The angle the shaft makes with the sole of the club. This is an important, oft neglected, part of fitting a club to persons of different heights. The lie can easily be shop adjusted so that the sole of the club lies parallel to the ground at address (and at impact) this maximises the chances of hitting the ball squarely with the club. (See Loft.)


An account at the 19th hole of the number of birdies opportunities (or similar) during an average round of club play. 


In strict terms a seaside course, with typical treeless, undulating, sandy aspect, but used to refer to any golf course.


The edge of the hole; also to hit a putt to the edge of the hole which does not fall in.

Local knowledge

The useful information a golfer acquires by playing the same course many times.


The backward slope on the face of the club, defined in degrees for each club. (See Lie(2).)

Loose impediments*

Natural objects such as leaves or loose stones which may be moved as long as the lie of the ball is not changed.

Low side

The part of the green below the hole on a sloping green.


An old term for a #5 iron.

Match play*

Competition based on the number of holes won or lost by each side.

Medal play*

A stroke play competition based on the number of strokes taken by each golfer to complete a stipulated round. A player (or the competitors team) being required to complete and record a score for every hole (unlike, for example, in Stableford competitions).

Military golf

A slang term for a person who hits a ball to the right, then one to the left, etc.

Mixed foursome

A foursome in which a female golfer is paired with a male golfer.


A second shot allowed after a poor first shot from the first tee in friendly play.


A three-way bet made on both the front nine and the back nine as well as the total round.

Net score

The score for a round or a hole after the handicap has been deducted from the gross score.

Never up, never in

A cliché of golf meaning that unless a putt is struck hard enough to reach the hole it has no chance of falling into the cup.


An old term for a #8 iron.

Nineteenth hole

An expression for the club bar, or having a friendly drink at the end of the round.


A club with a head that is set back from the hosel, putting the hands further in front to help square the club at impact.

Open stance

The left foot is further from the target line than the front (right) foot at address, setting the player up to hit across the ball for a fade or slice (or simply to clear the hips away on a short shot)


The designation for the first 9 holes of an 18 hole course on the scorecard.

Out of bounds*

Areas where play is prohibited, often marked by red stakes or listed in the course scorecard.


A grip in which the right little finger laps over the left forefinger.


A fixed number of strokes for each hole used as a standard of excellence, allowing for 2 putts and additional strokes depending on distance.

Penalty stroke*

A stroke added to a player's score enabling escape from ceratin situaitionOne of the two basic forms of golf for which the Rules of Golf refer, the other being Match play. Stroke play competition are based on the number of strokes taken by each player to complete a stipulated round; also called medal play.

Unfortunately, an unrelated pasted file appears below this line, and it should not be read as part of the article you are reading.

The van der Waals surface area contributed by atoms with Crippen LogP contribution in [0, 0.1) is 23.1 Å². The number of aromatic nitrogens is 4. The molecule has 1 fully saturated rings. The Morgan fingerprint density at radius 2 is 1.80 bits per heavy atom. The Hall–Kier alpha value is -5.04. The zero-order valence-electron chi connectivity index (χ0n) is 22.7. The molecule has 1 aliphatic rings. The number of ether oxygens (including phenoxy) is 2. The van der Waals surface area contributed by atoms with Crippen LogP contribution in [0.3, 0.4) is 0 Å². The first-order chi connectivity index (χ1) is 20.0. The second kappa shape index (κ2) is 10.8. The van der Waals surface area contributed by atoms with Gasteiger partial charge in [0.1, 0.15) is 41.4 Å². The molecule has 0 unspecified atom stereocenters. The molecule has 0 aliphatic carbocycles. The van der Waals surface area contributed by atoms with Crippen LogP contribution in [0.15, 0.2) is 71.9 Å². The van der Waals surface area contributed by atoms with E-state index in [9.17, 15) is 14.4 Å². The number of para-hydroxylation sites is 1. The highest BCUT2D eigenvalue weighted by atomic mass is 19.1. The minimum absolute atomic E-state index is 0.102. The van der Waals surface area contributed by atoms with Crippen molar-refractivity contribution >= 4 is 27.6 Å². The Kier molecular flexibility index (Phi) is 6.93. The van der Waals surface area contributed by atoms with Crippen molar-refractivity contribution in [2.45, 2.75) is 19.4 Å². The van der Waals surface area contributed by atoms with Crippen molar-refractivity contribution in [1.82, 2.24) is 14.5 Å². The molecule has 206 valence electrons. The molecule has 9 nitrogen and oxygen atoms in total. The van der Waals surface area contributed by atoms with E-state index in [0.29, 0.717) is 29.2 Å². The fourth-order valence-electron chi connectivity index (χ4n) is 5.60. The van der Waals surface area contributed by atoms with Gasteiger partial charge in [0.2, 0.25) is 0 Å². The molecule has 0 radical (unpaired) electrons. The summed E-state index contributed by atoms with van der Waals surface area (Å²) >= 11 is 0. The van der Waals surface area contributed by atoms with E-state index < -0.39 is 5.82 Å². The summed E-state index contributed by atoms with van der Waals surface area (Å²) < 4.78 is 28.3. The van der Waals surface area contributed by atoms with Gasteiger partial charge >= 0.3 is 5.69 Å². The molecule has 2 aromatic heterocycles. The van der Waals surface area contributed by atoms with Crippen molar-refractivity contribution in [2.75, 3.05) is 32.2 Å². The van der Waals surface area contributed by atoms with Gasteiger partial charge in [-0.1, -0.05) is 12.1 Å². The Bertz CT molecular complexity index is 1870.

See flagstick.


An approach shot to the green which has a high arc and stops quickly.

Preferred lie*

A relaxation of the rules under poor ground conditions which allows the golfer to move his ball on the fairway; also called winter rules.

Presidents's Cup

A competition between the male professional golfers of the United States and the "rest of the world" except Europe held every four years. Not to be confused with the real thing!

Pro side of the cup

The side above the hole when the cup is cut on a sloping green, since the professional usually allows for the slope better than the amateur.

Provisional ball*

A ball played when a golfer is unsure whether it will be possible to find or play the first shot, i.e. a ball that may be lost, out of bounds, or in a water hazard. It may continue to be played as a provisional ball until the area where the first ball probably lies is reached. It is picked up without penalty if the first ball may be legally played. It immediately becomes the ball in play if it is struck from a point nearer the hole than the first ball's probable or actual resting place.


A shot that goes directly to the left because of the action of the club (outside-in swing with a clubface square to the line of the swing at impact - closed with respect to the target line).


A ball that goes directly to the right because of the action of the club (inside-out swing with a clubface square to the line of the swing at impact - open with respect to the target line).


A short stroke taken on or near the green intended to put the ball in the hole, generally with a specific club, the putter.


A short club with a straight (lofted less than 5°)  face designed for use on the green; also the person putting the ball.


To hit a putt with a short but very firm backswing and follow-through.

Reverse pivot

An incorrect move made during the downswing when the weight is transferred to the back foot instead of the front foot.

Rakes Denizens of 19th holes; also devices (obstructions) for smoothing sand in bunkers. It is recommended that rakes be placed outside bunkers as on balance it is felt there is less likelihood of an advantage or disadvantage to the player (R&A).